Jack Smith, “I cannot tell you how many times this phrase brings comfort to the grieving in the present day. I dare say that most funerals of believers in the modern day will use John 14:1-2 to bring enormous comfort to grieving believers. To be able to tell the troubled that ‘your loved one is in the Father’s house, and has arrived at his own ‘dwelling place,’ brings much comfort today just as it did to its orignal hearers (the disciples). This is not only true, biblically, but also true, experientially… I found myself wondering if you would have the same interpretation if you had to deliver a message at a funeral?”

    I have no problem using this passage to comfort those mourning the loss of a loved one who died in Christ. After all, Christ will receive His Ekklesia to Himself, regardless of whether or not members of His Church are alive when He returns, or have already died in Him. Another passage, however, that deals specifically with those who have died in Christ would be 1 Thessalonians 4:13-18. Paul’s primary focus was to comfort those that would grieve and sorrow at the loss of a loved one or a fellow member of the Body who died in Christ:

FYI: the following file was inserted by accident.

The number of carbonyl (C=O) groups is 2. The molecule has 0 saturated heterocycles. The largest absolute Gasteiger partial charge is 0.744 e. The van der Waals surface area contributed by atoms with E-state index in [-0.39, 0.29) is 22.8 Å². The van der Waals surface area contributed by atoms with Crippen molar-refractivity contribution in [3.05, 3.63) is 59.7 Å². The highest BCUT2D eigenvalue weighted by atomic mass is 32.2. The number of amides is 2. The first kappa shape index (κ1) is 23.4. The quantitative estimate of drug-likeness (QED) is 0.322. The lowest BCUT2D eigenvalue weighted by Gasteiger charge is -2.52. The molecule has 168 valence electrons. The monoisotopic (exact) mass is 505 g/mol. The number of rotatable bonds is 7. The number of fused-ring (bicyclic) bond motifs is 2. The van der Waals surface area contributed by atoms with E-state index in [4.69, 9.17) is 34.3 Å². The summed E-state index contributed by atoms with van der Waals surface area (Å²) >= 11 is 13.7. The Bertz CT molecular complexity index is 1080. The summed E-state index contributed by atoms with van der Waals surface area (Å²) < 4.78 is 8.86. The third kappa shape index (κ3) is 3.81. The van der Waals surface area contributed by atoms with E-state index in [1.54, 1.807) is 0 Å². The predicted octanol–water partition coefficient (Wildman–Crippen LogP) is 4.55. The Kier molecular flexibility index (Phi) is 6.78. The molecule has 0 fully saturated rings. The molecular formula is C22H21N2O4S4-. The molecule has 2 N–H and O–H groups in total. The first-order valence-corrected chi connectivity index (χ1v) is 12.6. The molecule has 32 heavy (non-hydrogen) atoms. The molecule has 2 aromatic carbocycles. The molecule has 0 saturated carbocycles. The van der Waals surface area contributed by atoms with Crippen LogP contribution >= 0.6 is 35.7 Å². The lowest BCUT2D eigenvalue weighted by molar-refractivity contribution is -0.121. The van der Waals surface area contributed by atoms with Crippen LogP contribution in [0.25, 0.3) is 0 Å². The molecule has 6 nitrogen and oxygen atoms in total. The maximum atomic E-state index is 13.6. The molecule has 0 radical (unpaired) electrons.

1 Thess 4:13-18, “But I do not want you to be ignorant, brethren, concerning those who have fallen asleep, lest you sorrow as others who have no hope. For if we believe that Jesus died and rose again, even so God will bring with Him those who sleep in Jesus. For this we say to you by the word of the Lord, that we who are alive [and] remain until the coming of the Lord will by no means precede those who are asleep. For the Lord Himself will descend from heaven with a shout, with the voice of an archangel, and with the trumpet of God. And the dead in Christ will rise first. Then we who are alive [and] remain shall be caught up together with them in the clouds to meet the Lord in the air. And thus we shall always be with the Lord. Therefore comfort one another with these words.